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Gagnon André Yelle Serge

In the summer of 1992, a 4-year research program on the utilisation of propane in agriculture was initiated between ICG Propane and Lava1 University. Experiments were conducted to evaluate the effects of propane burners on weed control as a pre-establishment treatment. The data indicate that the efficiency of weed control is related to tractor speed and gas pressure. When weed height is between 1 and 2 centimetres, most of the heat treatments were as effective as those with the herbicide paraquat. The best and most economical heat treatment was at a tractor speed of 6 Km-hr and a gas pressure of 65 PSI. With larger weeds, efficiency increased with reduces tractor speed and increased gas pressure. In addition, high intensity treatments provided excellent control on broadleaf weeds but were less efficient on grass species. A preliminary economical evaluation showed that propane burners are competitive with chemical herbicides and large-scale commercial trials are planned for summer 1994.

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Shiow Y. Wang and Miklos Faust

The ability of low and high temperatures to overcome endo- and paradormancy along with the possible mechanisms involved in these treatments for breaking apple (Malus domestica Borkh. `Anna') bud dormancy were studied. All these treatments induced budbreak in paradormant (in July) and endodormant (in October) buds. Cold and heat treatments increased ascorbic acid, the reduced the form of glutathione (GSH), total glutathione, total non-protein thiol and non-glutathione thiol, whereas dehydroascorbic acid and oxidized glutathione (GSSG) decreased. The treatments also increased the ascorbic acid: dehydroascorbate and GSH: GSSG ratios and the activity of ascorbate-free radical reductase, ascorbate peroxidase, dehydroascorbate reductase, ascorbate oxidase, and glutathione reductase in the buds. These results indicate that budbreak induced by cold and heat treatments is associated with the removal of free radicals through activated peroxide-scavenging systems.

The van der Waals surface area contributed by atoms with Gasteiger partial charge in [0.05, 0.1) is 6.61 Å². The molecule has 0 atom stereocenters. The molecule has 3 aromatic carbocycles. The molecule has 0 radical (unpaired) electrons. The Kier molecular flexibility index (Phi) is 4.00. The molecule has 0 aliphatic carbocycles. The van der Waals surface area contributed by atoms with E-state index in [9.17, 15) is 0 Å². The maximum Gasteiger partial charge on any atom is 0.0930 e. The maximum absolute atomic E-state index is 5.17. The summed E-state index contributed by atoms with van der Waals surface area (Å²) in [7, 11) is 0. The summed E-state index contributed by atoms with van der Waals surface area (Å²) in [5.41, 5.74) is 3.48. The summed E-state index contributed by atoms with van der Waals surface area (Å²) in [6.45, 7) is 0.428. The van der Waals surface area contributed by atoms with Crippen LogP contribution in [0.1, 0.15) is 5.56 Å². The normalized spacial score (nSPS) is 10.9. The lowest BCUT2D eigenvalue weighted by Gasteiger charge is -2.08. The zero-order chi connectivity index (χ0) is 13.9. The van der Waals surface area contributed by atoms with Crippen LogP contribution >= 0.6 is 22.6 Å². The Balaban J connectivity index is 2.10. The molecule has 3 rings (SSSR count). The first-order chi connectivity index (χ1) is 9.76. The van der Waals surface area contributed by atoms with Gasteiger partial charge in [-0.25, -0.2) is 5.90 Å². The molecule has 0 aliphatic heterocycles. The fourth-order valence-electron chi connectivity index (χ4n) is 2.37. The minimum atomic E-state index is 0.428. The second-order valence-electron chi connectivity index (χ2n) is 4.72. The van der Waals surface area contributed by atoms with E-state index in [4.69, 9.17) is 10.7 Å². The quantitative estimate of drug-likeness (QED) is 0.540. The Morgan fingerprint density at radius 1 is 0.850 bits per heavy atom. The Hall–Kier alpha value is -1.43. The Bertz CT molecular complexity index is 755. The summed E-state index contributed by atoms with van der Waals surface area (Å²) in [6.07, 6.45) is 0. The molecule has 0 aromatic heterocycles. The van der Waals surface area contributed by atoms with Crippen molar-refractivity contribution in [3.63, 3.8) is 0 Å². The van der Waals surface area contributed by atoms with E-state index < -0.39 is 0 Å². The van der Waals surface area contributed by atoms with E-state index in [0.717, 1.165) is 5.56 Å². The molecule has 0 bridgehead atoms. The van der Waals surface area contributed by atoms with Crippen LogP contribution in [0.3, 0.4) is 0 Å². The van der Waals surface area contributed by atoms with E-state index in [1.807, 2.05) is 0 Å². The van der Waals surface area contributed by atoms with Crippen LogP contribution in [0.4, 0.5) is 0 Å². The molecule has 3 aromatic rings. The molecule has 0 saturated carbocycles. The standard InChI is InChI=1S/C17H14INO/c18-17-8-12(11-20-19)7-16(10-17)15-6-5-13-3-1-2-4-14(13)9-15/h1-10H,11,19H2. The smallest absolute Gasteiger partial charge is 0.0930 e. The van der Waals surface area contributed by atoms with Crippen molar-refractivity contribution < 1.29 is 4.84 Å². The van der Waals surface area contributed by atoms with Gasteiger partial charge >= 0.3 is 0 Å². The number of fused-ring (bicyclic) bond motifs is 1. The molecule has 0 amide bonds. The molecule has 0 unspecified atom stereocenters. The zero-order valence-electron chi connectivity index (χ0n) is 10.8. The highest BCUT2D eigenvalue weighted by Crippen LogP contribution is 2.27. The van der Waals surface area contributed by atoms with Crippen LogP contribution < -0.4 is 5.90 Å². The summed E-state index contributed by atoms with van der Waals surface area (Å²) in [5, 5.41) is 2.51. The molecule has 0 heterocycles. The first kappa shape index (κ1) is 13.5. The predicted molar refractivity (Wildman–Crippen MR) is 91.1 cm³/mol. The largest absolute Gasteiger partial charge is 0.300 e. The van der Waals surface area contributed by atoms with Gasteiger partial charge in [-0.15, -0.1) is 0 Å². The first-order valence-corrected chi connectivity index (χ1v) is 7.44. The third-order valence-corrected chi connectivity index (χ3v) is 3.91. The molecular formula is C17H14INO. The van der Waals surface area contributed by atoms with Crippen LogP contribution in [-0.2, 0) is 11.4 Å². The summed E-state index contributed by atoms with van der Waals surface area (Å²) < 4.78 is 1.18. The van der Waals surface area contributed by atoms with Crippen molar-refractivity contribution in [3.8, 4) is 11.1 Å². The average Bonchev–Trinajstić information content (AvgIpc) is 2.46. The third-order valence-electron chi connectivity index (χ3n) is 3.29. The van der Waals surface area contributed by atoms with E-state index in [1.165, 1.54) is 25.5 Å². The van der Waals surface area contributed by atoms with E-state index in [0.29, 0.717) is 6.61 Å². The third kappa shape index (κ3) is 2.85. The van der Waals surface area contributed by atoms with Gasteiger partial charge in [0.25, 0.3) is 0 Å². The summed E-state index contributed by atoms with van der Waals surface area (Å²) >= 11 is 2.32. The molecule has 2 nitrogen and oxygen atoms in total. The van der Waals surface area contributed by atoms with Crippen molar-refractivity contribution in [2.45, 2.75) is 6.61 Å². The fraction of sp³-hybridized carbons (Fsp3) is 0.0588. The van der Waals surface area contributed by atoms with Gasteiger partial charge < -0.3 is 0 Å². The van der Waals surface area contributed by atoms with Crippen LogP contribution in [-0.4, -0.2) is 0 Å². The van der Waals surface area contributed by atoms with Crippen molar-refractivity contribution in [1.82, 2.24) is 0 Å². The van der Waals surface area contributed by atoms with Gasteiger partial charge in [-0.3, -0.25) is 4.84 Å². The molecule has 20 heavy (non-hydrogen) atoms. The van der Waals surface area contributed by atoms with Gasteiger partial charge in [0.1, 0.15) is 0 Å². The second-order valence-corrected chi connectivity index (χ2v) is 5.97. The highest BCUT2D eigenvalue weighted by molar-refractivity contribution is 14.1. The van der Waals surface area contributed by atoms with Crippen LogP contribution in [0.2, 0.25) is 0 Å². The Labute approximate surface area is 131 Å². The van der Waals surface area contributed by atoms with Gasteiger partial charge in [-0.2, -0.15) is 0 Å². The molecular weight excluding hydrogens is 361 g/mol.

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Robert E. Paull and Chris B. Watkins

Production of heat shock proteins (HSP) in response to high temperatures are a highly recognizable feature of plant and animal systems. It is thought that such proteins play a critical role in survival under supraoptimal temperature conditions. The use of heat treatments has been examined extensively, especially for disinfestation of fruit and disease control. Heat treatments can affect physiological responses, such as ethylene production, softening, and other ripening factors, as well as reducing physiological disorders, including chilling injury. HSPs have been implicated in a number of stress responses, but the extent that they are involved, especially in amelioration of chilling injury, is a subject of debate. In a number of cases, heat shock proteins do not appear to be involved, and HSPs do not explain long-term adaptation to heat; other systems for which we do not have models may be at work. Resolution of these issues may require the use of transgenic plants with modified heat shock responses.

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W.R. Miller and R.E. McDonald

`Marsh' and `Ruby Red' grapefruit (Citrus paradisi Macf.) tolerated a high-temperature, forced-air, vapor heat treatment of 43.5C for 260 minutes, a treatment applied for security against the Caribbean fruit fly [Anastrepha suspensa (Loew)]. Fruit did not develop symptoms of quality deterioration during subsequent storage. With `Marsh' fruit, 99% and 96% were sound, whereas with `Ruby Red' 98% and 94% were sound after storage at 10C for 28 days or 10C for 28 days plus 7 days at 21C, respectively. Differences in means for percentage of sound fruit were not significant for cultivar or vapor heat treatment. After the final storage period, there was significantly more (2.4-fold, P ≤ 0.05) aging observed on `Ruby Red' fruit than on `Marsh', averaged over all treatments. Vapor heat did not affect aging of `Ruby Red' but increased aging of `Marsh' fruit. Decay was reduced to ≈ 22.0% in vapor heat-treated fruit from 5.0% for nontreated fruit. The efficacy of thiabendazole to control stem end rot was increased on vapor heat-treated fruit compared with nontreated fruit. After the final inspection, the appearance of `Marsh' fruit was fresher (index 2.0) than that of `Ruby Red' fruit (index 2.3), but the appearance of vapor heat-treated and nontreated fruit was similar. Peel color of `Ruby Red' fruit was not affected by the vapor heat treatment, but, after 4 weeks at 10C plus 1 week at 21C, `Marsh' fruit that were not treated were greener than those treated with vapor heat. The vapor heat treatment tested is a potentially viable quarantine procedure for Florida grapefruit that can be applied without adversely affecting fruit quality during normal storage.